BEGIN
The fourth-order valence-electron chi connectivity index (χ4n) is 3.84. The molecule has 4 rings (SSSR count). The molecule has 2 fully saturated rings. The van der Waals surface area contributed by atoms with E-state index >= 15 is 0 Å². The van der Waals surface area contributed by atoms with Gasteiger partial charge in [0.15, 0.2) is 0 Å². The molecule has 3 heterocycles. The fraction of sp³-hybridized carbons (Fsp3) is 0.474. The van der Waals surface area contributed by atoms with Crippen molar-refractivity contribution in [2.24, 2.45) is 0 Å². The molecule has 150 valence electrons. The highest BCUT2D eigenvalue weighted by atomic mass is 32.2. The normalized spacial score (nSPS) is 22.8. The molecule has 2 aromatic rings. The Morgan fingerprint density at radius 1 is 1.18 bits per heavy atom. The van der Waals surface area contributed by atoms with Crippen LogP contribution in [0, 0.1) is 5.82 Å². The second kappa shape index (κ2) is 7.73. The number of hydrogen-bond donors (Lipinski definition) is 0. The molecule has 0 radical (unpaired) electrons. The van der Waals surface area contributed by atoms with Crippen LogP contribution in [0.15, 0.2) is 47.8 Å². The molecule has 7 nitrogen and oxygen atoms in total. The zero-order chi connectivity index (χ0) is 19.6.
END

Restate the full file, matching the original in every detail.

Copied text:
The fourth-order valence-electron chi connectivity index (χ4n) is 3.84. The molecule has 4 rings (SSSR count). The molecule has 2 fully saturated rings. The van der Waals surface area contributed by atoms with E-state index >= 15 is 0 Å². The van der Waals surface area contributed by atoms with Gasteiger partial charge in [0.15, 0.2) is 0 Å². The molecule has 3 heterocycles. The fraction of sp³-hybridized carbons (Fsp3) is 0.474. The van der Waals surface area contributed by atoms with Crippen molar-refractivity contribution in [2.24, 2.45) is 0 Å². The molecule has 150 valence electrons. The highest BCUT2D eigenvalue weighted by atomic mass is 32.2. The normalized spacial score (nSPS) is 22.8. The molecule has 2 aromatic rings. The Morgan fingerprint density at radius 1 is 1.18 bits per heavy atom. The van der Waals surface area contributed by atoms with Crippen LogP contribution in [0, 0.1) is 5.82 Å². The second kappa shape index (κ2) is 7.73. The number of hydrogen-bond donors (Lipinski definition) is 0. The molecule has 0 radical (unpaired) electrons. The van der Waals surface area contributed by atoms with Crippen LogP contribution in [0.15, 0.2) is 47.8 Å². The molecule has 7 nitrogen and oxygen atoms in total. The zero-order chi connectivity index (χ0) is 19.6.